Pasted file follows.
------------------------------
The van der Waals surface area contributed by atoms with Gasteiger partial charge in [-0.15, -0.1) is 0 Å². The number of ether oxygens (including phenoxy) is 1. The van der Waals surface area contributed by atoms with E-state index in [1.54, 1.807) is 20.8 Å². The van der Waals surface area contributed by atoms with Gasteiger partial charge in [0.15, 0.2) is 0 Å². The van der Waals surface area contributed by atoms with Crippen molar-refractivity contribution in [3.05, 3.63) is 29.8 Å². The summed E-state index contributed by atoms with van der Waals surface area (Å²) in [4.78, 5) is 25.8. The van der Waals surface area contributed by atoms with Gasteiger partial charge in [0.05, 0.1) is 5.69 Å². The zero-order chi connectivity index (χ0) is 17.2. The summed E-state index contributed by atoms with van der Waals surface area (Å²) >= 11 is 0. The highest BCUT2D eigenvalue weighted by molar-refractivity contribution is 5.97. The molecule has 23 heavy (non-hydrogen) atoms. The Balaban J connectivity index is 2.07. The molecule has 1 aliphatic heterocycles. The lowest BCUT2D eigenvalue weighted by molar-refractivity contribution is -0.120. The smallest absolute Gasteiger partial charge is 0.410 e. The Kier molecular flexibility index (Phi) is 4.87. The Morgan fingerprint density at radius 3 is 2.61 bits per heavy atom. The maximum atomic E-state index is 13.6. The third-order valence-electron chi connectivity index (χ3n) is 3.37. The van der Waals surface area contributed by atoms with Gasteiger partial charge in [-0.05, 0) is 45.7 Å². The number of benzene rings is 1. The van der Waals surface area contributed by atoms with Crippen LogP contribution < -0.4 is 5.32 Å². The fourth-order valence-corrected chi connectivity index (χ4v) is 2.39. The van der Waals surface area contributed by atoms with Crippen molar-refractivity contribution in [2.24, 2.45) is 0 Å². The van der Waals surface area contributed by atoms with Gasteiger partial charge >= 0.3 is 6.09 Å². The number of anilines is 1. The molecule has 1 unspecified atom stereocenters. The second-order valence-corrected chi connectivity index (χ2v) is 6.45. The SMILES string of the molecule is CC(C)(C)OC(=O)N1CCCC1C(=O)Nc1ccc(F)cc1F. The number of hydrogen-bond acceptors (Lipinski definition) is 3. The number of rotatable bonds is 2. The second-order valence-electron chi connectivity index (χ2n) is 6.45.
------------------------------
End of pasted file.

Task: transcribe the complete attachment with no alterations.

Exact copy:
The van der Waals surface area contributed by atoms with Gasteiger partial charge in [-0.15, -0.1) is 0 Å². The number of ether oxygens (including phenoxy) is 1. The van der Waals surface area contributed by atoms with E-state index in [1.54, 1.807) is 20.8 Å². The van der Waals surface area contributed by atoms with Gasteiger partial charge in [0.15, 0.2) is 0 Å². The van der Waals surface area contributed by atoms with Crippen molar-refractivity contribution in [3.05, 3.63) is 29.8 Å². The summed E-state index contributed by atoms with van der Waals surface area (Å²) in [4.78, 5) is 25.8. The van der Waals surface area contributed by atoms with Gasteiger partial charge in [0.05, 0.1) is 5.69 Å². The zero-order chi connectivity index (χ0) is 17.2. The summed E-state index contributed by atoms with van der Waals surface area (Å²) >= 11 is 0. The highest BCUT2D eigenvalue weighted by molar-refractivity contribution is 5.97. The molecule has 23 heavy (non-hydrogen) atoms. The Balaban J connectivity index is 2.07. The molecule has 1 aliphatic heterocycles. The lowest BCUT2D eigenvalue weighted by molar-refractivity contribution is -0.120. The smallest absolute Gasteiger partial charge is 0.410 e. The Kier molecular flexibility index (Phi) is 4.87. The Morgan fingerprint density at radius 3 is 2.61 bits per heavy atom. The maximum atomic E-state index is 13.6. The third-order valence-electron chi connectivity index (χ3n) is 3.37. The van der Waals surface area contributed by atoms with Gasteiger partial charge in [-0.05, 0) is 45.7 Å². The number of benzene rings is 1. The van der Waals surface area contributed by atoms with Crippen LogP contribution < -0.4 is 5.32 Å². The fourth-order valence-corrected chi connectivity index (χ4v) is 2.39. The van der Waals surface area contributed by atoms with Crippen molar-refractivity contribution in [2.24, 2.45) is 0 Å². The van der Waals surface area contributed by atoms with Gasteiger partial charge >= 0.3 is 6.09 Å². The number of anilines is 1. The molecule has 1 unspecified atom stereocenters. The second-order valence-corrected chi connectivity index (χ2v) is 6.45. The SMILES string of the molecule is CC(C)(C)OC(=O)N1CCCC1C(=O)Nc1ccc(F)cc1F. The number of hydrogen-bond acceptors (Lipinski definition) is 3. The number of rotatable bonds is 2. The second-order valence-electron chi connectivity index (χ2n) is 6.45.